AS SOME OF YOU KNOW, I decorate more than one Christmas tree each season. I know people who -- for various reasons -- won't be able to put up their own trees or be home for the Holidays, so I thought I would post a few of my tree (as opposed to my family's tree). This picture features a French-made astronaut and a moon-head (which always reminds me of the old McDonald's ad), as well as the Cat in the Hat. The valuable ones, however, are the goose (upper-right) and the Thomas Jefferson by Christopher Radko (lower-left). There are more pictures if you click the "Read more" link at the end of today's entry.
25,000 CHRISTMAS LIGHTS, computer-synched to music by the Trans-Siberian Orchestra, broadcasted by a low-power FM transmitter so that people driving around to view decorated homes can listen on their car radios. There's video -- with the music -- at the link. (Thanks, Debbie!)
BONO and THE GATESES may be Time magazine's Persons of the Year, but Paul Theroux, an author who knows Africa pretty well, is not a fan of any of them: "There are probably more annoying things than being hectored about African development by a wealthy Irish rock star in a cowboy hat, but I can't think of one at the moment." And then he gets critical.
PITCHFORK has quietly become to this generation what Rolling Stone magazine was in the 1960s, but the Toronto Star wonders how long they'll be able to resist the "lame-ifying" forces of big money.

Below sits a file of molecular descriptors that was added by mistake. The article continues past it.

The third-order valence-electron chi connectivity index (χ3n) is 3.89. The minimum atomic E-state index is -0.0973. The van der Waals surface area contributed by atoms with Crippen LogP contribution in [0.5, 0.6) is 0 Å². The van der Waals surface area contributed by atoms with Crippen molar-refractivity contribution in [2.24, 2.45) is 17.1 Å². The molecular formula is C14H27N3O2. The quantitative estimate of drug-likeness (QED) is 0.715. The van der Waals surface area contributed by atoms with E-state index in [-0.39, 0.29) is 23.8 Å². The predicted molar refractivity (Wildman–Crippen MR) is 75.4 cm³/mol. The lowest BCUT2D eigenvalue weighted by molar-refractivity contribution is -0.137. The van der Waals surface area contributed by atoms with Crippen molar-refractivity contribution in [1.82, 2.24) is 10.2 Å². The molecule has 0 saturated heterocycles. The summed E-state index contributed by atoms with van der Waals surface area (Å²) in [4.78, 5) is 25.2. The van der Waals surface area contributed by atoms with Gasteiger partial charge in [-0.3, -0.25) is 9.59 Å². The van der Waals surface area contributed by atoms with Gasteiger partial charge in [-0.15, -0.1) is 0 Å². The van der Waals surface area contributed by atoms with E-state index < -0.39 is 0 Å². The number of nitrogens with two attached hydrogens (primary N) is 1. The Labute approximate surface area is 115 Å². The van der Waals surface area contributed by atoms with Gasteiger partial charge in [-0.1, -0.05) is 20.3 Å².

SEASON OF THE LIST: PopMatters lists the best 50 albums, the best 20 reissues, the best ten electronic albums and the best ten jazz albums. There's a Top 50 Singles list on the Pitchfork. The Underrated blog has its "Top 25 (er 28) Songs of 2005." There's a Top 20 list from Questionable Content. A Top 50 Albums countdown has started at Stylus. And there's one at Rolling Stone, too.
ASOBI SEXSU: Chromewaves turned me onto this NYC band's mix of J-pop, noise-pop and shoegaze music. You can stream a few from MySpace, or download their cover of "Merry Xmas, Baby (I Don't Wanna Fight Tonight)," which sounds more like the Raveonettes with the female vocal.
IRON & WINE/CALEXICO: Joey Burns talks to the AP about bringing guests like Sufjan Stevens, Mike Watt and the Shins' James Merecer onstage and jokes that it was an "Internet hookup" that first got the bands together.
HEAVY METAL has gone to the dogs.
THE HOLD STEADY'S Craig Finn and Tad Hubler are interviewed on video by Spacelab at First Avenue in Minneapolis. And they talk about Minneapolis, too. Not to mention Cheap Trick and Triumph. Also, there are clips of the band playing.